On examination, her general physical examination was normal with no per abdominal findings. On per speculum examination cervix appeared congested and hypertrophied with a small ulcerated area at the lower lip of cervix. A primary diagnosis of cervicitis was made, and antibiotics were given. Routine  Pap smear More Details was taken and later, colposcopy was done. Pap smear report showed the presence of few sheets and occasional papillaroid clusters of endocervical cells at transformation zone. On colposcopy, a tiny ulcerative lesion was seen at 6 o' clock position, this area was taken for biopsy [Figure 1].
Figure 1: Colposcopic image showing tiny ulcerative area at 6 o' clock position

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The histopathological report of cervical biopsy was well-differentiated adenocarcinoma. A clinical staging of cancer was done as Stage Ib1. No significant additional finding was present in ultrasound or computed tomography scan of the patient.

In view of high rate of metastasis of adenocarcinoma of cervix, the patient was posted for modified radical hysterectomy with bilateral salpingo-oophorectomy [Figure 2]. The histopathological report of the specimen showed well-differentiated adenocarcinoma confined to endocervix, tumor size <1 cm. The left ovary shows single microscopic foci of tumor deposits on the surface. All lymph nodes and vaginal cuff was free of tumor metastasis. Immunohistochemistry by Ki67 which is a proliferation marker confirmed it to be metastasis.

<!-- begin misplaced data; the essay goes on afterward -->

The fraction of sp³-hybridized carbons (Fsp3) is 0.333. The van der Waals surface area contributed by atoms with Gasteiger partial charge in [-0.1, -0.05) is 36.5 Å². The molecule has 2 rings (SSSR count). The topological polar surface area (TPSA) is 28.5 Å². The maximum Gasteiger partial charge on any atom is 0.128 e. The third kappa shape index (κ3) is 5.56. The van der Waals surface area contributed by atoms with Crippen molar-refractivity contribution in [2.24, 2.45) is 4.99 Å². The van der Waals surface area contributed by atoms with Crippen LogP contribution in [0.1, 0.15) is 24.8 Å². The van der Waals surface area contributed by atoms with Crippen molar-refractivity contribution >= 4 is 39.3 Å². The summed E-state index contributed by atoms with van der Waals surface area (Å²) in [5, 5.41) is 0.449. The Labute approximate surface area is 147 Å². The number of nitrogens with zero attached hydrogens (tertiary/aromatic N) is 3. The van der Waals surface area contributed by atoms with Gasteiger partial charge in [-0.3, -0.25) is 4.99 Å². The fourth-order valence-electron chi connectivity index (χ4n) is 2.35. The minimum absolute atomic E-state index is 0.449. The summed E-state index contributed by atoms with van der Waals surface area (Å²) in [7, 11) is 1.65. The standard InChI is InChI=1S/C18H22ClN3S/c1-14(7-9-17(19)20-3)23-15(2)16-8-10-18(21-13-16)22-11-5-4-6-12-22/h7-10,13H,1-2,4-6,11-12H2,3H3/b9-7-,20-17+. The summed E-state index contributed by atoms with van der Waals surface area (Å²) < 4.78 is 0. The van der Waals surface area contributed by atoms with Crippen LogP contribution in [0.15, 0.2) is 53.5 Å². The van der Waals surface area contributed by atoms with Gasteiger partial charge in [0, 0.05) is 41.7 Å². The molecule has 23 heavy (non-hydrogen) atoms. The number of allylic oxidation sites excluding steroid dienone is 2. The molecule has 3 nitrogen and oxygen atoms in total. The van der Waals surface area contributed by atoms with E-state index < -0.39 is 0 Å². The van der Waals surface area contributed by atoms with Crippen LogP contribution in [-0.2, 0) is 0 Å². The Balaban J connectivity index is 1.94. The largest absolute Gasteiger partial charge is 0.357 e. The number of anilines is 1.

Figure 2: Specimen of radical hysterectomy

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She received postoperative chemoradiation and now is doing well even after 3 years of surgery.


   Discussion Top


Cervical cancer is the most common cancer in females in developing countries. Most common histopathological type is squamous cell carcinoma (SCC). Adenocarcinoma accounts for 2%–4%.

Ovarian metastasis is found in about 5.3% of adenocarcinoma as compared to 0.79% in squamous type.[1] In Stage Ib, the rate is as less as 0.22%.[2] The risk of ovarian metastasis increases if the patient has at least one of the additional risk factor, i.e., postmenopausal status, adnexal pathology, or positive pelvic lymph node.[3] Ovarian preservation can thus be considered in young premenopausal patients with no other pelvic pathology.

A comparative study has been done by Natsume et al. to identify those patients with adenocarcinoma of cervix in whom ovarian preservation might be acceptable. It was found that deep stromal invasion and lymph node involvement were individual risk factors. According to this study, normally appearing ovaries in young women undergoing radical hysterectomy for Stage Ib adenocarcinoma can be preserved.[4]